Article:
The Battle of Charleston was an engagement on September 13, 1862, near Charleston, Virginia (now West Virginia) during the American Civil War. It should not be confused with the Battle of Charleston (1861), which occurred a year earlier in Missouri.
During the summer of 1862, General William W. Loring’s Department of Southwestern Virginia (Confederate States of America) made some plans to move into the Kanawha Valley of western Virginia and take the city of Charleston. On September 6, 1862, General Loring, with 5,000 men, left Narrows, Virginia on a march toward Charleston. The Confederate troops first encountered Union forces near Fayetteville on September 10, driving them back toward Charleston. The pursuit continued all day on September 11, with the Federals splitting their forces near Gauley’s Bridge on both sides of the Kanawha River, the CSA doing the same while in hot pursuit. By late afternoon on September 13, the Battle for Charleston had begun and was over by 7:30 p.m. when Loring’s troops broke off the engagement at the Elk River. The Union forces withdrew across the Kanawha River overnight, leaving Charleston to be occupied by the Confederate forces.
Excerpt from John D. Chapla’s history of the 50th Virginia Infantry:
Reaching Colonel John McCausland at Dickerson’s farm, Loring ordered McCausland to take charge of Echols’ Brigade — Echols being sick — as well as the 22nd and 36th Virginia regiments, two artillery batteries, and Major Salyer’s cavalry detachment. With this force, McCausland was to cross the Kanawha and push on to Charleston. McCausland crossed the Kanawha at Montgomery’s Ferry and, with Salyer’s cavalry leading, began his pursuit. By the end of the day McCausland had stopped federal efforts to burn the salt furnaces and went into camp four miles from the ferry. On September 12, McCausland again pressed forward, with the federals attempting to block the roads by felling trees. Although McCausland’s lead elements and sharpshooters tried to interrupt this delaying action, it appears to have been somewhat successful. McCausland at some points fell up to three hours behind the fleeing federals. He camped that night 15 miles from Charleston.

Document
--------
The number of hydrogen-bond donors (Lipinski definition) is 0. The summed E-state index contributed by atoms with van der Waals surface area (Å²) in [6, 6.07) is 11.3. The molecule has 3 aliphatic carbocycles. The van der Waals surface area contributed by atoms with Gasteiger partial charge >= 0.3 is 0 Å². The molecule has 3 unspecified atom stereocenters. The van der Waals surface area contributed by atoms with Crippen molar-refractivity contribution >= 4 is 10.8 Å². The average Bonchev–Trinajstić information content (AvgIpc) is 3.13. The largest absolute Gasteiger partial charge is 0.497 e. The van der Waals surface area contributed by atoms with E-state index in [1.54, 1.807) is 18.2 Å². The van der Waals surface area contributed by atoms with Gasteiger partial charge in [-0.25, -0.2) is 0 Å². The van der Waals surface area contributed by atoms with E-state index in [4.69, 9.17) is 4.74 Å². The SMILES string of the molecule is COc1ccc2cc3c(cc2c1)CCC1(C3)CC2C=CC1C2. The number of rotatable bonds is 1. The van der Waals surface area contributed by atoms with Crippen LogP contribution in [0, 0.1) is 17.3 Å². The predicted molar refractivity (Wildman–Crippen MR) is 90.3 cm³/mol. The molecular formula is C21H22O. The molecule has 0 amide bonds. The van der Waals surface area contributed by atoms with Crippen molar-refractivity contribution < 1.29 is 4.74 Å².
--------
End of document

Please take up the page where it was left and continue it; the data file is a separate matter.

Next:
McCausland resumed his pursuit on September 13, moving through Camp Piatt (now Belle) and Maiden to the outskirts of Charleston. Making contact with Union skirmishers near the Elk River, McCausland deployed his brigade about 3 p.m., with the 23rd Virginia Battalion in front as skirmishers and the 22nd, 50th, and 63rd Virginia (left to right) deployed on line behind the skirmishers. The 36th Virginia was in reserve. McCausland pushed forward with his left moving through the town until he reached the Elk River and discovered that the federals had retreated across the river, destroying the only bridge over it. As McCausland probed during the next several hours for crossing points, he skirmished heavily with the Union forces drawn up across from him. “The firing was terrific, and the old 50th was gallantly through the yards and fields of Charleston under a galling fire of grape shot and musket balls,” an anonymous officer in the regiment reported.”
Although McCausland was ultimately able to get his cavalry across the Elk at a ford two miles east of Charleston, he found that ford impassable for his infantry and artillery. In the end, darkness halted the fight for the brigade about 7:30 p.m. McCausland moved his troops to eat and rest as the Union garrison began a retreat out of the town.”
The occupation of Charleston by the Confederates lasted a scant six weeks, until October 28, 1862, when Loring’s troops begin withdrawing under the threat of 12,000 Union soldiers approaching from the northeast.